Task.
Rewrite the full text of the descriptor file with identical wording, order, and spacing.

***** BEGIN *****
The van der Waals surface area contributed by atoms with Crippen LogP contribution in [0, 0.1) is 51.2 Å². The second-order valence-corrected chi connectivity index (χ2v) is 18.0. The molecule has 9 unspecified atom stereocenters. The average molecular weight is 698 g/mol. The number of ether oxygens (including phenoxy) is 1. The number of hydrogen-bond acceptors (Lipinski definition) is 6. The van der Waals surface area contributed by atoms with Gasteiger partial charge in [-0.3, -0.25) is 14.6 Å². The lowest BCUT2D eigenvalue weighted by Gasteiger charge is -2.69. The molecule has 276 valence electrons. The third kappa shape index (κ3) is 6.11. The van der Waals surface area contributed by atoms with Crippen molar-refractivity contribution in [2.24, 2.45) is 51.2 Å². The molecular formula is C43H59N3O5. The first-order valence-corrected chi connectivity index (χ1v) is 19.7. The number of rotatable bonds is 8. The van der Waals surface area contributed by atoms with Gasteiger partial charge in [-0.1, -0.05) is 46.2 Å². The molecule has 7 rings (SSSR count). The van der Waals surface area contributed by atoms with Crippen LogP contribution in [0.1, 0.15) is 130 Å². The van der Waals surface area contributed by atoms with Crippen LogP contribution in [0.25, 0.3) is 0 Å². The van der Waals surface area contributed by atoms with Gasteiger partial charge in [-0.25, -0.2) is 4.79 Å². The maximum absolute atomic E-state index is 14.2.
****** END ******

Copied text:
The van der Waals surface area contributed by atoms with Crippen LogP contribution in [0, 0.1) is 51.2 Å². The second-order valence-corrected chi connectivity index (χ2v) is 18.0. The molecule has 9 unspecified atom stereocenters. The average molecular weight is 698 g/mol. The number of ether oxygens (including phenoxy) is 1. The number of hydrogen-bond acceptors (Lipinski definition) is 6. The van der Waals surface area contributed by atoms with Gasteiger partial charge in [-0.3, -0.25) is 14.6 Å². The lowest BCUT2D eigenvalue weighted by Gasteiger charge is -2.69. The molecule has 276 valence electrons. The third kappa shape index (κ3) is 6.11. The van der Waals surface area contributed by atoms with Crippen molar-refractivity contribution in [2.24, 2.45) is 51.2 Å². The molecular formula is C43H59N3O5. The first-order valence-corrected chi connectivity index (χ1v) is 19.7. The number of rotatable bonds is 8. The van der Waals surface area contributed by atoms with Gasteiger partial charge in [-0.1, -0.05) is 46.2 Å². The molecule has 7 rings (SSSR count). The van der Waals surface area contributed by atoms with Crippen LogP contribution in [0.1, 0.15) is 130 Å². The van der Waals surface area contributed by atoms with Crippen LogP contribution in [0.25, 0.3) is 0 Å². The van der Waals surface area contributed by atoms with Gasteiger partial charge in [-0.25, -0.2) is 4.79 Å². The maximum absolute atomic E-state index is 14.2.